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|Type||Public (NASDAQ: BAGL)|
|Parent||Einstein Noah Restaurant Group, Inc.|
Einstein Bros. was created by a chain restaurant corporation, Boston Chicken (now Boston Market) in 1995, as a way to market breakfast foods. The chain is now owned by Einstein and Noah Corp., a wholly owned subsidiary of Einstein Noah Restaurant Group, Inc., previously known as New World Restaurant Group, which also owns Noah's Bagels, Manhattan Bagel, Chesapeake Bagel Bakery, and New World Coffee.
Boston Chicken, Inc. originally formed the Einstein and Noah Bagel Corporation as Progressive Bagel Concepts, Incorporated (PBCI) in March 1995, when it purchased three retail bagel chains, all located in regions of the United States that did not have longstanding bagel traditions. These companies included Offerdahl's Bagel Gourmet, Incorporated (Fort Lauderdale), Bagel & Bagel, Incorporated (Kansas City) and Brackman Brothers, Incorporated (Salt Lake City). Each found that their stores were similar in that they offered both original and new bagel flavors in rich neighborhoods where the customers had relatively little previous exposure to bagels.  The conglomerate created a national retail chain specializing in bagel-shaped pastries and complementary products. PBCI began as a chain of 24 bagel shops.
Einstein Bros. originated from Boston Chicken (now known as Boston Market). Boston Market was looking for a way to sell breakfast food. Boston Chicken poured around $80 million into the business venture to get it off of the ground. PBCI gathered additional financial resources through a private stock offering, which earned $20 million.
The company quickly expanded the Einstein Bros. Bagels brand by taking over smaller chains and independent bagelries, as well as building their own stores anew. In August 1995 PBCI bought Baltimore Bagel Company, a chain of 13 stores in San Diego, and two stores in Orange County, California. They also bought 9 Bagel Stop stores in Denver, assimilating them to the Einstein Bros. chain.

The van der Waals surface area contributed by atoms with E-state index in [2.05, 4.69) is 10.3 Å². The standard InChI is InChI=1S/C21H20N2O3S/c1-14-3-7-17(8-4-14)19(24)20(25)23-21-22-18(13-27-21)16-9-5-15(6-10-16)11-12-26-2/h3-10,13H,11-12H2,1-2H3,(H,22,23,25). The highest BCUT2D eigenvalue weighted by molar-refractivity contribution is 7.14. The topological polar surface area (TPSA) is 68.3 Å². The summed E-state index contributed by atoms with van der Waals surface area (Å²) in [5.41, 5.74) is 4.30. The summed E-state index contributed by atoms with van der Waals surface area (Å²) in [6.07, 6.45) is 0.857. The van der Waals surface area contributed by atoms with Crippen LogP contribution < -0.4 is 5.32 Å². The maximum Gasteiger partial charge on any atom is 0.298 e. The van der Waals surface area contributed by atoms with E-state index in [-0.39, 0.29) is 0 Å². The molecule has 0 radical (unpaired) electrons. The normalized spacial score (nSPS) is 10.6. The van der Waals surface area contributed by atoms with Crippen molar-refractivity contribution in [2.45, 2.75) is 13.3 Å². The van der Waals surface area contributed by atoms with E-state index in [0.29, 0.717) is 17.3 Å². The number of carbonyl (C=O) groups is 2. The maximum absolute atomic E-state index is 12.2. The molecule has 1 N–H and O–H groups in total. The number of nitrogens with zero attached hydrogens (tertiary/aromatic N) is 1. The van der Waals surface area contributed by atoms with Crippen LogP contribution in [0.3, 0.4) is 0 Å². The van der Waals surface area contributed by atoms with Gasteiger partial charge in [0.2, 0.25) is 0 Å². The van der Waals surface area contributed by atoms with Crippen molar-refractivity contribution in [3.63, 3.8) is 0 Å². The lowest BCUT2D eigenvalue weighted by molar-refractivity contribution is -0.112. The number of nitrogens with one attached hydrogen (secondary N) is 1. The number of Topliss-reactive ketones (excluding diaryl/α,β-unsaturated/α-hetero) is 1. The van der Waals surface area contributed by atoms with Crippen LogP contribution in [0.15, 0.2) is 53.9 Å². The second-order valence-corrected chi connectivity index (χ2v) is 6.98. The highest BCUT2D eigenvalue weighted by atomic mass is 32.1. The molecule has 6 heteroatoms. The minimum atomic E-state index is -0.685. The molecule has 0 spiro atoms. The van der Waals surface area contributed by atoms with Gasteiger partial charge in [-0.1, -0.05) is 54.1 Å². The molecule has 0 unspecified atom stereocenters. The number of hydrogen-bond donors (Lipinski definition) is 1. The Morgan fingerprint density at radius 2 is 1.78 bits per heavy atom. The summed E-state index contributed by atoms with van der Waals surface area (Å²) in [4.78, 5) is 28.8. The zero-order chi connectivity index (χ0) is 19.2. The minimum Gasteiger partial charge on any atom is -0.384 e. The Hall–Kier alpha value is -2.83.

Einstein Bros. menus now include a large and changing menu of salads and sandwiches. Recent advertising and billboards have prominently featured photos of non-breakfast items to reinforce the point that Einstein Bros. sells more than bagels.
After receiving the necessary financing, PBCI opened its first Einstein Bros. bagel store in Ogden, Utah, in June 1995. The store featured bagels baked fresh all day, and served in a cafe style atmosphere. Bagels and cream cheese were sold in both new and traditional flavors. Replacing human bakers with machines, and using cheaper ingredients (e.g. corn syrup instead of honey), allowed the company to offer bagels at 45 cents apiece, much less than their competition. After experimenting at the Ogden store, PBCI started expanding more and registered Einstein Bros. for trademark status.
On August 17, 1997, EBBI opened its 500th location, and became the largest retail 'bagel' company in the nation, surpassing Bruegger's at 473 stores. As of October 1997 ENBC had 546 bagel stores in 29 states and Washington, D.C., operated under various brand names, primarily Einstein Bros. and Noah's New York Bagels.
In 1995, Einstein Bros. Bagels was formed out of the consolidation of four smaller chains.
Noah's Bagels was founded by Noah Alper on College Avenue in Berkeley, California. In 1995, the chain of 38 stores was sold to Einstein Bros. for $100 million. As of December 2010, there are approximately 74 locations in California, Oregon, and Washington.
New World Coffee, founded in the early 1990s by Ramin Kamfar, an investment banker who left his finance career to open a coffee shop. It bought Manhattan Bagel out of bankruptcy in 1998. The combined company purchased Washington, D.C.-based Chesapeake Bagel Bakery in 1999 when that chain had 89 stores, giving Manhattan approximately 350 locations. The Manhattan Bagel brand operates 73 locations as of 2010 in 8 states in the Eastern United States.
By 2000, Einstein Bros. was in financial trouble, having loaned too much money to franchisees. After it declared bankruptcy, New World Coffee, which had earlier attempted an unsuccessful hostile takeover, bought the company out of bankruptcy for $190 million.